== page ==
Lebanese politicians turned out to have the most offshore companies in the world, followed only by the UK and Iraq.
After millions of confidential files leaked, the International Investigative Journalism Consortium (ICIJ) published a groundbreaking investigation called the Pandora Papers yesterday, revealing the vast network of politicians and elites who have hidden wealth in offshore tax havens where they have registered companies and accounts.
More than 330 politicians and officials in 91 countries have been discovered to have ties to offshore havens, where they have invested their money and evaded taxes, including 35 current and former leaders.
These figures were dominated by those from Lebanon, in particular the recently appointed Prime Minister Najib Mikati and Central Bank Governor Riad Salameh. According to newspapers, billionaire Mikati owns a Panama-based offshore company which he used to buy $ 10 million worth of real estate in Monaco.
Mikati’s son Maher was also involved in the investigation, as he owns two companies in the British Virgin Islands, which enabled him to purchase an office for the family’s international investment firm – the group M1 – in central London.
In a statement, Mikati responded to the leaks by assuring that his family business and all financial transactions comply with international law, that his fortune was amassed before his involvement in politics, and that the M1 Group and its subsidiaries “maintained a separation between the public and the private. “
Insisting that the company was “up to global standards,” he said auditors were regularly consulted and its assets disclosed to the Lebanese Constitutional Council.
How did Lebanon’s financial collapse come about?
The misunderstanding, the Prime Minister asserted, was with the Pandora Papers providing the idea that all or most of the numbers are suspect simply “just by being listed in there”. He condemned this view, saying that it “goes against liberal business practices and good governance … principles which the Mikati family stands for.”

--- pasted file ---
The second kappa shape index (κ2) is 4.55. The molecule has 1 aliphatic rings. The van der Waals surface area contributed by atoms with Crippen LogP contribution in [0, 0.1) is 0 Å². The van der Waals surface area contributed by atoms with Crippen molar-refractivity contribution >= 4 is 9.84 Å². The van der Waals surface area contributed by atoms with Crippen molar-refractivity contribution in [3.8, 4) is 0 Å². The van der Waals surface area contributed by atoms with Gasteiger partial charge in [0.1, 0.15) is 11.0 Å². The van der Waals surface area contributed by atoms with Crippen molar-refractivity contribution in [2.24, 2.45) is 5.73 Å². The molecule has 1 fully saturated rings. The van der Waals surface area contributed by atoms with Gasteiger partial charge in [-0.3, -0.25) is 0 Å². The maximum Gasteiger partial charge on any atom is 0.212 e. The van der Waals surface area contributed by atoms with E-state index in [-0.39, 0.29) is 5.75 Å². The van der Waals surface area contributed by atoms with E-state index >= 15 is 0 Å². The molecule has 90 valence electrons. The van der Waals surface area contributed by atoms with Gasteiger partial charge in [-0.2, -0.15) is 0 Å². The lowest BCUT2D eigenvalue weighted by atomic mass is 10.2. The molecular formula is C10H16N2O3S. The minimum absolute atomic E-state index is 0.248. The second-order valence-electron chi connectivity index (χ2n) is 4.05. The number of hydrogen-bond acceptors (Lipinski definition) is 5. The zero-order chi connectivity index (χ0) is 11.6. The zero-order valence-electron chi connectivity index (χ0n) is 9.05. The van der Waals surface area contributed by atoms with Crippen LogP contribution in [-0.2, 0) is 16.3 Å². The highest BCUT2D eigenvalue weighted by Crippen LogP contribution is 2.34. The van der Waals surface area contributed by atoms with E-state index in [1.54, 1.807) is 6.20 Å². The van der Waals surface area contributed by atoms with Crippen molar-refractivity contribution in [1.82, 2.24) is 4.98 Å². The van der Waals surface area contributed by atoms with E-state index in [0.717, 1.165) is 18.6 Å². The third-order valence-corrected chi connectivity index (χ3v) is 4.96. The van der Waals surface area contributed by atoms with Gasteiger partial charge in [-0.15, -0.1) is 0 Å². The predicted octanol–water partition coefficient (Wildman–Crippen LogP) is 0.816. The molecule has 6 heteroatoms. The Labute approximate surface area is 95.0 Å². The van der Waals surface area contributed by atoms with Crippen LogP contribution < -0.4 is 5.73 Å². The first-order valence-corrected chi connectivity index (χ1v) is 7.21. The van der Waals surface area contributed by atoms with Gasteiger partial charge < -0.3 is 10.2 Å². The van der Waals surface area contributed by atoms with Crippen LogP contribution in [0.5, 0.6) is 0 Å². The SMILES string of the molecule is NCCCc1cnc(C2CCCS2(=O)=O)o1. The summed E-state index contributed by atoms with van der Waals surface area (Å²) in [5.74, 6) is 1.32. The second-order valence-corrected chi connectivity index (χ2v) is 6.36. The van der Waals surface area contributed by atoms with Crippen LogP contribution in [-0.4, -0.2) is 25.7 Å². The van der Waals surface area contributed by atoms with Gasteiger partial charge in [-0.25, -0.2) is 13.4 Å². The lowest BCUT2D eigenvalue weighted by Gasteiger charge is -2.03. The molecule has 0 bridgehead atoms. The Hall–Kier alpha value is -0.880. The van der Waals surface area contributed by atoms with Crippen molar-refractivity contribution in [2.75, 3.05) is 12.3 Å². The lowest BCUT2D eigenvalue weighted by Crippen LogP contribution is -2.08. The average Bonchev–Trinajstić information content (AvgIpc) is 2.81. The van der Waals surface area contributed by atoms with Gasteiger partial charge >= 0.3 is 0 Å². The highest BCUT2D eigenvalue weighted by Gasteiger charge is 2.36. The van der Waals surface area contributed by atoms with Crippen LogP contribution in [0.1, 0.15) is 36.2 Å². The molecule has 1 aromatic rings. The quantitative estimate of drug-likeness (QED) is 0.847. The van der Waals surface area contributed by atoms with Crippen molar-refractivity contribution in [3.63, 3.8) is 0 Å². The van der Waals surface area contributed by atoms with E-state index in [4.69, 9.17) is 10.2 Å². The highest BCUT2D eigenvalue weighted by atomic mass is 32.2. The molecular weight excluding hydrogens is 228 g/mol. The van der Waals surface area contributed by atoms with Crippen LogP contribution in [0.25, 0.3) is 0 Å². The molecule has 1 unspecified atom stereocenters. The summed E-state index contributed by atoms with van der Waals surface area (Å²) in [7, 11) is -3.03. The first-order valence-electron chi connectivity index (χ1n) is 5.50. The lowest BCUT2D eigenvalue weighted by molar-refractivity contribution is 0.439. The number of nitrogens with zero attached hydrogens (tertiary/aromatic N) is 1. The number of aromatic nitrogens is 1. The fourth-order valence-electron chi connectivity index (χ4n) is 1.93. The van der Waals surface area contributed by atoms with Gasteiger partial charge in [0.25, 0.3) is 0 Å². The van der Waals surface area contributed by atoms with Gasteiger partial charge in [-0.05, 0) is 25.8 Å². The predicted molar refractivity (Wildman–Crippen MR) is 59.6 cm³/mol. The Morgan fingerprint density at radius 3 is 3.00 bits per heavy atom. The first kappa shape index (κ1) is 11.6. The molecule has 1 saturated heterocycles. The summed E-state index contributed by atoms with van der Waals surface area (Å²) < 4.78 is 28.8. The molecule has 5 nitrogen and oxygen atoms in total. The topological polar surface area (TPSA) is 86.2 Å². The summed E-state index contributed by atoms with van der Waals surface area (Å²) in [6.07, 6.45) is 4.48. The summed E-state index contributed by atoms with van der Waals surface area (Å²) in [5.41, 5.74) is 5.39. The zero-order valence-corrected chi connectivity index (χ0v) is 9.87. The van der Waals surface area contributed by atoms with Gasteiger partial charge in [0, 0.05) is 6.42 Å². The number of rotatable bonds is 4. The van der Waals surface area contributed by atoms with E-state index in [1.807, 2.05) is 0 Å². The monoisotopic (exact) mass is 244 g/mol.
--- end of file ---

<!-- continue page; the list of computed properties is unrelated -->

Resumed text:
Maher said Al Jazeera that “the use of offshore entities could be considered a form of tax evasion for American and European nationals, but this is not the case for Lebanese nationals”. He echoed this point to the ICIJ, saying that in Lebanon this is considered normal practice and is done “because of the easy process of incorporation” instead of the desire to evade taxes.
Other Lebanese figures listed in the leaks included former Prime Minister Hassan Diab, former MP Neemat Frem, former minister and bank chairman Al-Mawarid Marwan Kheireddine and former vice-governor of the Central Bank. Mohammad Baasiri.
Although not illegal under international law, the fact that offshore companies and accounts are often linked to tax evasion and wealth concealment makes them an indirect form of corruption. The revelations of the widespread use of this practice by Lebanese politicians and personalities come at a time when the country is going through a series of political and economic crises.
After the Beirut explosion last year and political turmoil, the Lebanese currency fell sharply and shortages of essentials such as fuel ravaged the country. The current is suffering from what the World Bank has described as one of the most acute depressions of modern times. According to the United Nations, nearly three quarters of the Lebanese population are now live in poverty.
The Pandora Papers are seen by many as further proof of the involvement of the Lebanese political class in the endemic corruption plaguing much of the country.
By ignoring Lebanon’s oil crisis, Gulf states let Hezbollah lead the way